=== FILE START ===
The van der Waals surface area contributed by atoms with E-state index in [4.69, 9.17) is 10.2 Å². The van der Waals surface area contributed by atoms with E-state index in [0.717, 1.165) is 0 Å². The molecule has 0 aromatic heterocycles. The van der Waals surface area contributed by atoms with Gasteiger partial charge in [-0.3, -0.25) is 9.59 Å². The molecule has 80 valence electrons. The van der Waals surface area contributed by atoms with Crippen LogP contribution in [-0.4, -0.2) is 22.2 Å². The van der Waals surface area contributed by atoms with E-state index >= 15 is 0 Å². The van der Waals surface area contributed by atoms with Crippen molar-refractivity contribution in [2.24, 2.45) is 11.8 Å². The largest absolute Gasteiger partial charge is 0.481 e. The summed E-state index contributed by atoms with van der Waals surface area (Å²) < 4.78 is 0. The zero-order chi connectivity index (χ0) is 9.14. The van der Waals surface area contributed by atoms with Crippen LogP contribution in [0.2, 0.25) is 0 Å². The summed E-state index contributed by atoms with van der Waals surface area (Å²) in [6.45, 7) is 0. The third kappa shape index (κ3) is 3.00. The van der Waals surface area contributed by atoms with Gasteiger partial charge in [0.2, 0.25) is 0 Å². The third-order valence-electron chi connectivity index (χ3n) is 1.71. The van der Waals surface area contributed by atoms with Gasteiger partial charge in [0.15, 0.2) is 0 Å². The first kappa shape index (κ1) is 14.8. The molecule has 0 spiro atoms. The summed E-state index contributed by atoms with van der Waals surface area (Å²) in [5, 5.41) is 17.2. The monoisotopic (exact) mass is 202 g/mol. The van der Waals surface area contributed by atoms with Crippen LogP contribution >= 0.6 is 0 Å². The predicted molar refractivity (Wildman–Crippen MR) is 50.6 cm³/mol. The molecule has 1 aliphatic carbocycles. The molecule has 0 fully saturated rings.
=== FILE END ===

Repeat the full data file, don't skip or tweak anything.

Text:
The van der Waals surface area contributed by atoms with E-state index in [4.69, 9.17) is 10.2 Å². The van der Waals surface area contributed by atoms with E-state index in [0.717, 1.165) is 0 Å². The molecule has 0 aromatic heterocycles. The van der Waals surface area contributed by atoms with Gasteiger partial charge in [-0.3, -0.25) is 9.59 Å². The molecule has 80 valence electrons. The van der Waals surface area contributed by atoms with Crippen LogP contribution in [-0.4, -0.2) is 22.2 Å². The van der Waals surface area contributed by atoms with E-state index >= 15 is 0 Å². The van der Waals surface area contributed by atoms with Crippen molar-refractivity contribution in [2.24, 2.45) is 11.8 Å². The largest absolute Gasteiger partial charge is 0.481 e. The summed E-state index contributed by atoms with van der Waals surface area (Å²) < 4.78 is 0. The zero-order chi connectivity index (χ0) is 9.14. The van der Waals surface area contributed by atoms with Crippen LogP contribution in [0.2, 0.25) is 0 Å². The summed E-state index contributed by atoms with van der Waals surface area (Å²) in [6.45, 7) is 0. The third kappa shape index (κ3) is 3.00. The van der Waals surface area contributed by atoms with Gasteiger partial charge in [0.2, 0.25) is 0 Å². The third-order valence-electron chi connectivity index (χ3n) is 1.71. The van der Waals surface area contributed by atoms with Gasteiger partial charge in [0.15, 0.2) is 0 Å². The first kappa shape index (κ1) is 14.8. The molecule has 0 spiro atoms. The summed E-state index contributed by atoms with van der Waals surface area (Å²) in [5, 5.41) is 17.2. The monoisotopic (exact) mass is 202 g/mol. The van der Waals surface area contributed by atoms with Crippen LogP contribution >= 0.6 is 0 Å². The predicted molar refractivity (Wildman–Crippen MR) is 50.6 cm³/mol. The molecule has 1 aliphatic carbocycles. The molecule has 0 fully saturated rings.